There are four main types of 1031 exchanges that real estate investors can choose to execute:

  • Delayed Exchange

A delayed exchange is the most widely used option because it offers you the flexibility of up to 180 days to buy a replacement property. Sales profits in delayed exchange go to your Qualified Intermediary if the relinquished property is sold before you procure the replacement property. The Qualified Intermediary holds the money until you procure the replacement property, before handing over the funds to the closing agent.

  • Reverse Exchange

A reverse exchange involves closing on the acquisition of the replacement property before you close on the sale of the relinquished property. You may want to consider this alternative to get an enticing replacement property when it’s a seller’s market, particularly if you encounter competing offers or an urgent need to close quickly.

  • Simultaneous Exchange

A simultaneous exchange involves buying and selling on the same day. It could be an actual trade of properties between two parties, although that direct swap isn’t common. This transaction still requires the service of either a Qualified Intermediary or another third-party to keep the individual from actually touching the exchange funds.

  • Improvement Exchange

This Exchange isn’t common and is used when the individual needs to improve the new property before possession. The investor sells the relinquished property, identifies the replacement, and while the Qualified intermediary holds it, the improvements are carried out. However, the Qualified intermediary will pay for those improvements using profits from the sale of the relinquished property, while the individual takes possession when the work is done.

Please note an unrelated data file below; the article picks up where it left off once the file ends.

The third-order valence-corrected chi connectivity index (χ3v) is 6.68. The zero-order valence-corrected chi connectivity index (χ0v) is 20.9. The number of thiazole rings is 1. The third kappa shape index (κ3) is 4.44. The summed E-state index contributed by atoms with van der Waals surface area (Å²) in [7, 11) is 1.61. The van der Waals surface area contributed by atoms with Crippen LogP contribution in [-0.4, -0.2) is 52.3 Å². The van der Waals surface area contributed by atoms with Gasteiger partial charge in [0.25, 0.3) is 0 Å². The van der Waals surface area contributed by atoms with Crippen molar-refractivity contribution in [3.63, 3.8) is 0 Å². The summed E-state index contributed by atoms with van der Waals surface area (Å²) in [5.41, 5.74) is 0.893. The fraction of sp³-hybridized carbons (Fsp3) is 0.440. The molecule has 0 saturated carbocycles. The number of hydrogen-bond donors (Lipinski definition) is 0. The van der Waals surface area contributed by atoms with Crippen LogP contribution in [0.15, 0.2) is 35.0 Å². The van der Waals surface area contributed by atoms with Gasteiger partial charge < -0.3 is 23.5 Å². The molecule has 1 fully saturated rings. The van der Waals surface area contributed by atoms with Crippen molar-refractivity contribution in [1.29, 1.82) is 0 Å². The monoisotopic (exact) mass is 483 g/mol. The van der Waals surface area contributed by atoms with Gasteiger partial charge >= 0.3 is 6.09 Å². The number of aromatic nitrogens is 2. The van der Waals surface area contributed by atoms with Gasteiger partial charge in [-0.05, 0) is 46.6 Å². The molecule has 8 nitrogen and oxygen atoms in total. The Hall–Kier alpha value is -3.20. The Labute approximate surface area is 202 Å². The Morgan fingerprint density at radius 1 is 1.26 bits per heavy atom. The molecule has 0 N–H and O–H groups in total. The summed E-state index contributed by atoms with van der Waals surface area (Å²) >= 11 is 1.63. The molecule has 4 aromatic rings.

Extension on a 1031 Exchange

How Does a 1031 Exchange Work

A 1031 exchange can be difficult, so you’ll likely want to seek the services of a qualified tax pro. Here are the steps required for a 1031 exchange:

Pick the Property You Want to Buy and Sell

The property you’re selling, and the property you’re buying must be “like-kind,” which means they must be identical but not compulsorily the same grade or quality.

Choose a Qualified Intermediary

Working with a qualified intermediary is mandatory on a 1031 exchange. The qualified intermediary holds your funds in escrow for you until the exchange is finalized.